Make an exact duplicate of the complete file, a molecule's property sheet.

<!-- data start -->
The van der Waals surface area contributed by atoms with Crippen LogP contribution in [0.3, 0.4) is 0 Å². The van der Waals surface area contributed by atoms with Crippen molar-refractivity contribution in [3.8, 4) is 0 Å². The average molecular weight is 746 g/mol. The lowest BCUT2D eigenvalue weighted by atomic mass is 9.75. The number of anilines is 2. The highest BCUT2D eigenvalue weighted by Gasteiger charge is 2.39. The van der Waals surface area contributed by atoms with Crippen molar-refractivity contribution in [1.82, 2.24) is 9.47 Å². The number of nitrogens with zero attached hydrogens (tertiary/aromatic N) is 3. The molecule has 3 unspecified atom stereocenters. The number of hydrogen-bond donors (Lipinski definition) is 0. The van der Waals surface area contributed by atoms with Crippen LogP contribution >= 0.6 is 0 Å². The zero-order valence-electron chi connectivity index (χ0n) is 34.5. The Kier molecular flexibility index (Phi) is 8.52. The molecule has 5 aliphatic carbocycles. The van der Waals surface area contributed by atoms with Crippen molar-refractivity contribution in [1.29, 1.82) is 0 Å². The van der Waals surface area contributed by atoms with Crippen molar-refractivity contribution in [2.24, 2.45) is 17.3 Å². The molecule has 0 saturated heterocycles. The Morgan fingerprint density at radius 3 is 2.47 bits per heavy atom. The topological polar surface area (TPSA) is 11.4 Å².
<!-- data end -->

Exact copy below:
The van der Waals surface area contributed by atoms with Crippen LogP contribution in [0.3, 0.4) is 0 Å². The van der Waals surface area contributed by atoms with Crippen molar-refractivity contribution in [3.8, 4) is 0 Å². The average molecular weight is 746 g/mol. The lowest BCUT2D eigenvalue weighted by atomic mass is 9.75. The number of anilines is 2. The highest BCUT2D eigenvalue weighted by Gasteiger charge is 2.39. The van der Waals surface area contributed by atoms with Crippen molar-refractivity contribution in [1.82, 2.24) is 9.47 Å². The number of nitrogens with zero attached hydrogens (tertiary/aromatic N) is 3. The molecule has 3 unspecified atom stereocenters. The number of hydrogen-bond donors (Lipinski definition) is 0. The van der Waals surface area contributed by atoms with Crippen LogP contribution >= 0.6 is 0 Å². The zero-order valence-electron chi connectivity index (χ0n) is 34.5. The Kier molecular flexibility index (Phi) is 8.52. The molecule has 5 aliphatic carbocycles. The van der Waals surface area contributed by atoms with Crippen molar-refractivity contribution in [1.29, 1.82) is 0 Å². The van der Waals surface area contributed by atoms with Crippen molar-refractivity contribution in [2.24, 2.45) is 17.3 Å². The molecule has 0 saturated heterocycles. The Morgan fingerprint density at radius 3 is 2.47 bits per heavy atom. The topological polar surface area (TPSA) is 11.4 Å².